A dog's life
There’s a faint odour emanating from the floor of my office, one that can also be detected in my car, on my couch, and on my bed. It’s accompanied by fairly heavy, nostril-y breathing and is punctuated with a trail of shed white hairs for which a sticky lint roller is never far from hand. For some people, this all might present a problem but for me, it’s a constant reminder of one of the sweetest and most loyal pets I’ve ever had.
We’re coming up on the one-year anniversary of the day I adopted the aforementioned fat, old, and somewhat smelly Jack Russell mix, a dog who was used in a puppy mill as a breeder, popping out who knows how many puppies, and apparently kept in a trailer most of the time.
After being deemed too old to breed, she had a temporary home but when her owner fell ill, she ended up back on the adoption circuit as an 8-year-old. She wasn’t smiling on her adoption profile on the website. You can tell when a dog is smiling. She looked both scared and resigned and her foster mom Andrea later told me they did their best to photograph her to hide her weight issues, borne of – like most of us – too little exercise and a love of snacks.
She wouldn’t even make eye-contact with me when I first went to see her, adeptly turning away when I tried to engage her. But I was immediately taken by her calm, gentle nature.
“Tell me about a typical day in Rocky’s life,” I asked Andrea as the little dog sat sentry by her side.
“This is it,” she replied.
Rocky’s initial lack of eye-contact changed the following weekend when I brought her home. From her harnessed position in the passenger seat, she fixed her liquid brown eyes on me as I drove, a trait both endearing and unnerving.
I was warned she was skittish of tall men with salt and pepper hair, glasses, and beards – an exact description of my husband. The poor thing also wasn’t crazy about men in general and I have three teenaged boys. She initially tried to curl up to my Doberman/Shepherd mix but he looked down in incredulity, then back to us, as if to say, “Wut dis? Cat?” before scampering away. And maybe that’s why she and I bonded.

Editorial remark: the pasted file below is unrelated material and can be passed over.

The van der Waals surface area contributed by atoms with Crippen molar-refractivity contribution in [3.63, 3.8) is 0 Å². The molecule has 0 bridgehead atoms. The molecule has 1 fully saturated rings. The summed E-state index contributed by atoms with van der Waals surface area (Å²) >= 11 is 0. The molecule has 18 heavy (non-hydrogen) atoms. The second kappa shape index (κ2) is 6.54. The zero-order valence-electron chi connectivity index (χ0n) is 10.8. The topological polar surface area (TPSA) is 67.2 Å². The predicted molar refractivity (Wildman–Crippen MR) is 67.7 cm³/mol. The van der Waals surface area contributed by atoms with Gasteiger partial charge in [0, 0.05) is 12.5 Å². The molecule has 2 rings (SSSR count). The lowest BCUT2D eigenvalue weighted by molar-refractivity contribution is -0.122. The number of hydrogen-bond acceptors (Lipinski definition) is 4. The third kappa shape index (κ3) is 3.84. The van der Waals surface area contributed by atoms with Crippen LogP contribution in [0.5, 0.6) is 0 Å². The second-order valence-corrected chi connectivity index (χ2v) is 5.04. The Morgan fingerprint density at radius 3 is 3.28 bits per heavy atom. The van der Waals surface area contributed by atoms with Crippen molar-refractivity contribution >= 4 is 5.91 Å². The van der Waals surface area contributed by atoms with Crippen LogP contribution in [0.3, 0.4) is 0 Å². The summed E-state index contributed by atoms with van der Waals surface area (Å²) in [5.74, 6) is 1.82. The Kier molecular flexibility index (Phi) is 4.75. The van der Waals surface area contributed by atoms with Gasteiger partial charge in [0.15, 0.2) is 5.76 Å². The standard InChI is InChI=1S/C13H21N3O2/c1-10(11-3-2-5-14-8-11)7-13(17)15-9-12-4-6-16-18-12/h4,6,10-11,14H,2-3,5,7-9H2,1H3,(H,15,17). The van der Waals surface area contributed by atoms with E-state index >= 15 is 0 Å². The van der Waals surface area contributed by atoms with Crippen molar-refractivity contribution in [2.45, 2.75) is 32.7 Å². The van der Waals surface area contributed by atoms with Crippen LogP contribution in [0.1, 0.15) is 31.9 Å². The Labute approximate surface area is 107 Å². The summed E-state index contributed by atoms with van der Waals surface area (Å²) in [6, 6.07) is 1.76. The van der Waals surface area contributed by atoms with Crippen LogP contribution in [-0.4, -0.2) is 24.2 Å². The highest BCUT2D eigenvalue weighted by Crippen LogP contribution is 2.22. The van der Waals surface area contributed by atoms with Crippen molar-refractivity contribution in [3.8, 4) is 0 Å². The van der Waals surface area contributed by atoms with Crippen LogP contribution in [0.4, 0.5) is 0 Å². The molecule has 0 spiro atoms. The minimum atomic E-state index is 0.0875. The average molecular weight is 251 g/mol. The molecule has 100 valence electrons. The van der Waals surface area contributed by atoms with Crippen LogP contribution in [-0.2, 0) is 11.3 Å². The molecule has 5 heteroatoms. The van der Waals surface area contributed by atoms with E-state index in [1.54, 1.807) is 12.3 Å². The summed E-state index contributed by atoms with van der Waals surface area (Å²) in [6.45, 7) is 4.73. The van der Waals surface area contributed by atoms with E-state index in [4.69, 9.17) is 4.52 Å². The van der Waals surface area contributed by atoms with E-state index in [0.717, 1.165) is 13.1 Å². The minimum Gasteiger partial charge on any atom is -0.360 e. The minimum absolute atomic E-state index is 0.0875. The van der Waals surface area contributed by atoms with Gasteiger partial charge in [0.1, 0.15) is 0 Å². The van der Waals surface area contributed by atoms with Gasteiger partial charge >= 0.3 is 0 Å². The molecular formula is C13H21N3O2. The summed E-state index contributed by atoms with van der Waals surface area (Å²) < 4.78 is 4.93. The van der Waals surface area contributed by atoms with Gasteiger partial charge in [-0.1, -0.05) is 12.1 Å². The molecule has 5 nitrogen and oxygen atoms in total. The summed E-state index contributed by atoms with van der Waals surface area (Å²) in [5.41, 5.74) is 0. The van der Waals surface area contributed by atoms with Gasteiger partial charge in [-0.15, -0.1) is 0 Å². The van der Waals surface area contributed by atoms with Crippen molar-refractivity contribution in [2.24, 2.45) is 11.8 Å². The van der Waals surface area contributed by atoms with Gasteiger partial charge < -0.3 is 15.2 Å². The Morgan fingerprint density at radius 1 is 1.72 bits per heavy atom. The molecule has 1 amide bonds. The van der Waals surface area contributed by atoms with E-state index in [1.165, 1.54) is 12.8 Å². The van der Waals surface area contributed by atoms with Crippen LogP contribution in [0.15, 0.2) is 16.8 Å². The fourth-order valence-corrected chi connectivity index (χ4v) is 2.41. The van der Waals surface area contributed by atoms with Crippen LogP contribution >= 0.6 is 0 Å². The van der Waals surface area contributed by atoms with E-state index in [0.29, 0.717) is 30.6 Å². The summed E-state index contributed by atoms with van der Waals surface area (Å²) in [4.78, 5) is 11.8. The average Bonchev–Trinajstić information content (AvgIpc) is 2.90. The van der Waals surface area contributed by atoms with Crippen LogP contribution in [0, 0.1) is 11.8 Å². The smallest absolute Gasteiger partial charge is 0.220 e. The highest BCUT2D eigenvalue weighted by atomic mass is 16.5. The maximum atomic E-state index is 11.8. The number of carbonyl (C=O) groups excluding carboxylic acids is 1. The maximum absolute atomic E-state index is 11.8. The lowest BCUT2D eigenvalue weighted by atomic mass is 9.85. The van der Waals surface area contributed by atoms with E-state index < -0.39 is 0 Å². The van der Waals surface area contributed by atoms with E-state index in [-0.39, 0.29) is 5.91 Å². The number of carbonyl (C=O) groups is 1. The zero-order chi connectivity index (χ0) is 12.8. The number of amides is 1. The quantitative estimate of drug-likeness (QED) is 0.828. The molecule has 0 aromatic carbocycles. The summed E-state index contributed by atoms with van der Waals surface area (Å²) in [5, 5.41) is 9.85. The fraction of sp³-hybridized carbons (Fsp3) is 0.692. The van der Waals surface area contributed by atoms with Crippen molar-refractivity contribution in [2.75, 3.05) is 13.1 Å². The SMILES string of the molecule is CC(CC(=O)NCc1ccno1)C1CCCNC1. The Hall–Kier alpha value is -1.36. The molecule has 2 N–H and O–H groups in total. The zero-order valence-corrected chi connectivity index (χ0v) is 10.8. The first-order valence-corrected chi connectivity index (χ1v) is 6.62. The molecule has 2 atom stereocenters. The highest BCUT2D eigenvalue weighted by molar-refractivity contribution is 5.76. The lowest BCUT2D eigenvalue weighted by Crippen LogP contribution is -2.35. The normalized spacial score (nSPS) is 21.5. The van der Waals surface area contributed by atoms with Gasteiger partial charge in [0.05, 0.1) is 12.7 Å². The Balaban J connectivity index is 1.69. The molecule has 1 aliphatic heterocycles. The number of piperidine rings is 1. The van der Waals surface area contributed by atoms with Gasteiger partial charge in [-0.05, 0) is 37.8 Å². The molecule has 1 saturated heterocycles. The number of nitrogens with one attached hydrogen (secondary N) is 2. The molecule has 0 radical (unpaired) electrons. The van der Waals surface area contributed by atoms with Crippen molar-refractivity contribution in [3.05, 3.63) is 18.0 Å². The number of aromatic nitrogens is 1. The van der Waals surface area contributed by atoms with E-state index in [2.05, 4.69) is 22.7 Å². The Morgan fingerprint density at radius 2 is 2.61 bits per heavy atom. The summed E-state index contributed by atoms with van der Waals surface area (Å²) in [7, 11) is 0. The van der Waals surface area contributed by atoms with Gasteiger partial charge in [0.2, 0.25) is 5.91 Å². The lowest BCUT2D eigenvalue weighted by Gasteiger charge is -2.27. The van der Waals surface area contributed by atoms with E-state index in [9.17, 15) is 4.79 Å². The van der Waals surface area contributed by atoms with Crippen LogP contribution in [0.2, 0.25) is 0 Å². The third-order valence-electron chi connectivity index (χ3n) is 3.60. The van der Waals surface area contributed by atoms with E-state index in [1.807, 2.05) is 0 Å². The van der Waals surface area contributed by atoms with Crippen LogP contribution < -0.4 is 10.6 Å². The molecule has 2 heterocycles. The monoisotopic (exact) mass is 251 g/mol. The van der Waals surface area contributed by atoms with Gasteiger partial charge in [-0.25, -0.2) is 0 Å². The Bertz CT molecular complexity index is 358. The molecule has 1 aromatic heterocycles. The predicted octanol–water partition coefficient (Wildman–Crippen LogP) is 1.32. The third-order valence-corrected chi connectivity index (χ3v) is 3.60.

She wasn’t interested in eating for the first few days and was content to simply curl up next to me and sleep... and sleep... and sleep.
On her first trip to the office – where we’re lucky to be able to bring our canine friends – she slunk along the hall with what remained of her cropped tail tucked between her legs. She curled up in her little bed and barely moved for hours, shaking when anyone approached. It was sad. Like she didn’t know how to be a dog.
Fast forward to a year later. My timid little girl now walks proudly into the office, head held high. She loves running through the grass in the field, stopping occasionally to roll on her back. She’s not yappy but has a ferocious bark if she perceives a threat. And she’s fiercely protective of her pack – our family.
Puppies will always find homes but older dogs, particularly smaller breeds, still have lots of years and lots of love left to give. I wasn’t crazy about dealing with the high energy and potty training issues of a puppy. I did all that already with toddlers.
Giving an older dog a retirement home has been such a positive influence on everyone in the house, even the Doberman who now curls up with her, often using her body as a pillow.
She doesn’t mind. In fact, she smiles.
Consider the rewards of adopting an older dog. Breeds of all ages, shapes, sizes, and lineage will be showcased at the upcoming Beaconsfield Pet Fair in Centennial Park September 8 and 9.